The second phase can be a polymer, such as an epoxide, polyolefin, or polymethacrylate. Furthermore, a nanoparticle material such as an alumoxane optionally containing chemical functional groups that allow for reaction with the polymer can reinforce the polymer. Suitable chemical functional groups or substituents include, but are not limited to, hydroxides, amines, carboxylates, or olefins.

The second phase can also be a ceramic or glass. The ceramic can be an oxide, such as aluminum oxide called alumina, or a mixed metal oxide of aluminum called an aluminate, a silicate, or an aluminosilicate, such as mullite or cordierite. The aluminate or ceramic may contain magnesium, calcium, yttrium, titanium, lanthanum, barium, and/or silicon. The ceramic may be formed from a nanoparticle precursor such as an alumoxane. Alumoxanes can be chemically functionalized aluminum oxide nanoparticles with surface groups including those derived from carboxylic acids such as acetate, methoxyacetate, methoxyethoxyacetate, methoxyethoxyethoxyacetate, lysine, and stearate, and the like.

The designed proppant can be suspended in a liquid phase. The liquid phase may make the proppant more easy to transport to a drill site. Transportation may be by rail transport, road or ship, or any other appropriate method, depending on geography and economic conditions. In addition to transport to the drill site, the suspended mixture is preferably pumpable or otherwise transportable down the well to a subterranean formation and placed such as to allow the flow of hydrocarbons out of the formation.

Specific methods for designing proppants with specific buoyancy, strength, size, and/or other desirable properties are summarized below.

A proppant particle with controlled buoyancy and crush strength used to prop open subterranean formation fractures can be made from a naturally occurring substrate coated with an organic polymer or resin coating preferably containing a nanoparticle reinforcement. The naturally occurring substrate can be chosen from the following group: crushed nut shells, plant seeds, coffee grinds, plant pips, or other food products. The organic polymer or resin can be chosen from the following group: epoxide resin, polyethylene, polystyrene, or polyaramide. The nanoparticle reinforcement can be of various types, but is preferably a carboxylate alumoxane in which the carboxylate alumoxane optionally has one or more types of chemical functional groups that can react or otherwise interact with the polymer resin and/or also allow for the alumoxane to be miscible with the polymer. Proppants of this design may be made by suspending a substrate material in a suitable solvent, adding the polymer, resin or resin components, adding the nanoparticle, allowing the resin and nanoparticle mixture to coat the substrate material, and drying the coated particle. The nanoparticle and resin components can be pre-mixed before addition to the substrate, and a solvent or other components can be a component of the resin or polymer.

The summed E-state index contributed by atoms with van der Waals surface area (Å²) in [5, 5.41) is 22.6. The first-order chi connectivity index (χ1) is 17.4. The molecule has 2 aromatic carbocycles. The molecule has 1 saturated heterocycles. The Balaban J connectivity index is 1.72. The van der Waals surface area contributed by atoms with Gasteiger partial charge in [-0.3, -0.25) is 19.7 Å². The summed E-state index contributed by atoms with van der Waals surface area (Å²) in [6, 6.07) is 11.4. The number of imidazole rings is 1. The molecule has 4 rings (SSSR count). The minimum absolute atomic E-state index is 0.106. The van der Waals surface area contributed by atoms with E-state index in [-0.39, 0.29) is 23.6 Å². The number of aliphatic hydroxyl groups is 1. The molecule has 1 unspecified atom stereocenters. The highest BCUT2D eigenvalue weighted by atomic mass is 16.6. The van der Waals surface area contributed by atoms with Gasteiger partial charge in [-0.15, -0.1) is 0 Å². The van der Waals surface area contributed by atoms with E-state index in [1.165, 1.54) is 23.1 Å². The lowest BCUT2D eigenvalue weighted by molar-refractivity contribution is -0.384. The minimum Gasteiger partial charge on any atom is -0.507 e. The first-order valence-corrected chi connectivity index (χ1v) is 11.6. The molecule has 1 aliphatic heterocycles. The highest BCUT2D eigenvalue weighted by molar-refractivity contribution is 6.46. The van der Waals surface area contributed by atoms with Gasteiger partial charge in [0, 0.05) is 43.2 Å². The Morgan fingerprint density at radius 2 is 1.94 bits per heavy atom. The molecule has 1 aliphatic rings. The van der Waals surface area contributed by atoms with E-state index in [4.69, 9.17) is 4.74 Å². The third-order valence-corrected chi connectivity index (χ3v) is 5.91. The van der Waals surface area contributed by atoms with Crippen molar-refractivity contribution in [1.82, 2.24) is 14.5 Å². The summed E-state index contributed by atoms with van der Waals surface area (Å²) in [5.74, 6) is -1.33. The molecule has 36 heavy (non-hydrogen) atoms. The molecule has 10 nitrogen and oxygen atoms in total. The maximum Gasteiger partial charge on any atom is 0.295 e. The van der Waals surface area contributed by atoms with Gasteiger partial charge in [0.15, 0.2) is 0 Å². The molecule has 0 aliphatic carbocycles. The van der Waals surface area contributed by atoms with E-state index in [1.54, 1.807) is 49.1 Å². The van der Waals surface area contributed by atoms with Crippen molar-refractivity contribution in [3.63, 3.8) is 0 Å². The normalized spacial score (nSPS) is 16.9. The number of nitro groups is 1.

A proppant particle with controlled buoyancy and crush strength used to prop open subterranean formation fractures can be made from a ceramic substrate and an organic polymer or resin coating. The ceramic substrate or template can be a non-porous or porous particle and can be a solid or hollow particle. It is preferable that the particle is a hollow spherical particle such as a cenosphere or similar product. Cenospheres can be commercially produced ceramic or glass hollow spheres that are made as side products in various industrial processes. The organic polymer or resin can be chosen from the following group: epoxide resin, polyethylene, polystyrene, or polyaramide. Proppants of this design may be made by suspending a substrate material in a suitable solvent, adding the polymer, resin or resin components, allowing the resin to coat the substrate material, and drying the coated particle. It is possible to use a solvent to facilitate the coating process. An improved version of this proppant can be prepared by the addition of nanoparticles for reinforcement, such as an alumoxane optionally with chemical functional groups that react and/or allow miscibility with the polymer resin. An alternative method of controlling the properties of the proppant is to add a linker group to the surface of the ceramic substrate that can react with the organic polymer or resin coating.